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The New York Times

What to See in N.Y.C. Galleries Right Now

Newly Reviewed: Winfred Rembert

Beauty and horror meet in Winfred Rembert’s complexly assertive paintings. Sometimes radiant colors, tactile surfaces and folk-artish figures convey visual joy and personal dignity. Other works offer fearsome portrayals of growing up Black and male in Georgia during the Jim Crow era. In several of these, workers or convicts bend over endless expanses of white, picking cotton, overseen by white men on horses. In another, a young Black man crouches in the open trunk of a car as angry white men crowd forward; behind them are trees hung with nooses. Yet another shows a Black youth hanging upside down, on the verge of being lynched. The youth is Rembert, who lived to tell the tale, which is what is seen here.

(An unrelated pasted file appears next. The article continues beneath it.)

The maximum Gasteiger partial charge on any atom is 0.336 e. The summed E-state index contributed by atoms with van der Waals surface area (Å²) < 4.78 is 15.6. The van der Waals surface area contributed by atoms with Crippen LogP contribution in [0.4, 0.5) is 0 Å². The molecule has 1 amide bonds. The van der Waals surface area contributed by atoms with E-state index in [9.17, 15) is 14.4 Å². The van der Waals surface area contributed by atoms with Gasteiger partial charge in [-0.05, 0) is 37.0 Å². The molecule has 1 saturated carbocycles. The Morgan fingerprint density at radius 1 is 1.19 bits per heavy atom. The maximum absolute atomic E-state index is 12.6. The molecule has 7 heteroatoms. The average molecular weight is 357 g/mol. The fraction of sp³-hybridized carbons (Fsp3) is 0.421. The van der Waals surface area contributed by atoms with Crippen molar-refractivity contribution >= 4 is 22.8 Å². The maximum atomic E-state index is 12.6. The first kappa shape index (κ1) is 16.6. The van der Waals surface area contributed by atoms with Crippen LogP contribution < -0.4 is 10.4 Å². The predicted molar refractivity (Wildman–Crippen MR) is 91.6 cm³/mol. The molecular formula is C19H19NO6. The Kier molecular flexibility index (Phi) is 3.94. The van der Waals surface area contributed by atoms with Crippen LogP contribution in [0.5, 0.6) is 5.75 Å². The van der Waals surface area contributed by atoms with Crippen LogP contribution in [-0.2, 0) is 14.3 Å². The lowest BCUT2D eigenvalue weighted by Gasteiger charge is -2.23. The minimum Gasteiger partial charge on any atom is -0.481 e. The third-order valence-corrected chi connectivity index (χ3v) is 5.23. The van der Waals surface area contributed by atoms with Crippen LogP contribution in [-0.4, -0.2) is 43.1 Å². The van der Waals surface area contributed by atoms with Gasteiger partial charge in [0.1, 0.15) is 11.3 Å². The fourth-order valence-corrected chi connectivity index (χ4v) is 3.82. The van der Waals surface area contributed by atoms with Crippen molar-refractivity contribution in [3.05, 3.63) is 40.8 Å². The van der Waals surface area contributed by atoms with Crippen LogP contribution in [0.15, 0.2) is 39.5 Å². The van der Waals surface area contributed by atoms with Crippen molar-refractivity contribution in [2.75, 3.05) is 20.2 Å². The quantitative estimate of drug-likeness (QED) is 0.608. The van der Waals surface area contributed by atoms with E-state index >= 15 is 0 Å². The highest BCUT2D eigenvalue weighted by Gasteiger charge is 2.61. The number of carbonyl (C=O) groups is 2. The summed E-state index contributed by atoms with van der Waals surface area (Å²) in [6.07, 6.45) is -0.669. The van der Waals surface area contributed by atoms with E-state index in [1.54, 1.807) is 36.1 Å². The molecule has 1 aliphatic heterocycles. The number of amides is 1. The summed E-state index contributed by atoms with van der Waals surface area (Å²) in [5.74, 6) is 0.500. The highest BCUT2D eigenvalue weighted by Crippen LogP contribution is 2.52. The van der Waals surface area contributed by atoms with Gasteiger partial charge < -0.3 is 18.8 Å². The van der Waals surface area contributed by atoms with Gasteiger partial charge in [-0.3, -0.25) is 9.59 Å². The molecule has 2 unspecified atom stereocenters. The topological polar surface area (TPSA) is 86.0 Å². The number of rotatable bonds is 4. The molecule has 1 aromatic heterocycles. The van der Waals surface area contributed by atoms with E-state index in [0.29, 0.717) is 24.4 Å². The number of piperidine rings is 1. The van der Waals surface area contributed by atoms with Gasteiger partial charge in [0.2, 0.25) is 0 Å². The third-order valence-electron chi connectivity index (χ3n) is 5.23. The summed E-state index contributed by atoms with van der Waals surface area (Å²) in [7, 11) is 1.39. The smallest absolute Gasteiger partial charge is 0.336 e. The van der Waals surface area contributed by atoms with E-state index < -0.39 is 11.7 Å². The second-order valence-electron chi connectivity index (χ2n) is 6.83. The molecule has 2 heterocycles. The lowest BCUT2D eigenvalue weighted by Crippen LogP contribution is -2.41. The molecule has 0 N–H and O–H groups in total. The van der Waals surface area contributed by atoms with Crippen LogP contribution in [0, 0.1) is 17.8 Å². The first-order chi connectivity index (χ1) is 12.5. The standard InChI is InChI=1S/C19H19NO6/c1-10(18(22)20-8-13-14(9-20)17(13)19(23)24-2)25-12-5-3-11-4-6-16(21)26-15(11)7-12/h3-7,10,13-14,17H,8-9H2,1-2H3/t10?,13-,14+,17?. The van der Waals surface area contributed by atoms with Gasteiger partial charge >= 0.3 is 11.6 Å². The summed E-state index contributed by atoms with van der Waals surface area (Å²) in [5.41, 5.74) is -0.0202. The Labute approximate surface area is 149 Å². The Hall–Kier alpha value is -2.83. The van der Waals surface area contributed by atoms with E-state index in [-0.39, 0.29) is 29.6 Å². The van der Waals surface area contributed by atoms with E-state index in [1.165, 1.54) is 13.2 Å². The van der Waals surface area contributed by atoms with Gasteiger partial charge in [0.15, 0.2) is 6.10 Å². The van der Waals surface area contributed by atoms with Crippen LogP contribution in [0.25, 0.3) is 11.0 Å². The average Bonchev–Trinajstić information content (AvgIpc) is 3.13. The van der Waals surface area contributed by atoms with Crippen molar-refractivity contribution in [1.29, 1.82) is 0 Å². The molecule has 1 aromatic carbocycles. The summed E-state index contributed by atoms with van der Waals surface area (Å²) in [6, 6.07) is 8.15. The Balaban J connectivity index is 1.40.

The 23 paintings in the show, “Winfred Rembert: 1945-2021,” are finely detailed in tooled and dyed leather, a combination vital to their warmth. On the first floor of this small brick building hangs scenes from Rembert’s childhood; on the second, scenes from his brush with death; on the third, images of his seven years in prison. Afterward he married and moved to Connecticut, and around 1996, he began translating his memories into the dyed leather, using techniques learned in incarceration. For the fullest account of Rembert’s oddly majestic life, there’s his illustrated autobiography, “Chasing Me to My Grave: An Artist’s Memoir of the Jim Crow South,” published last year, which I highly recommend.

-- Roberta Smith

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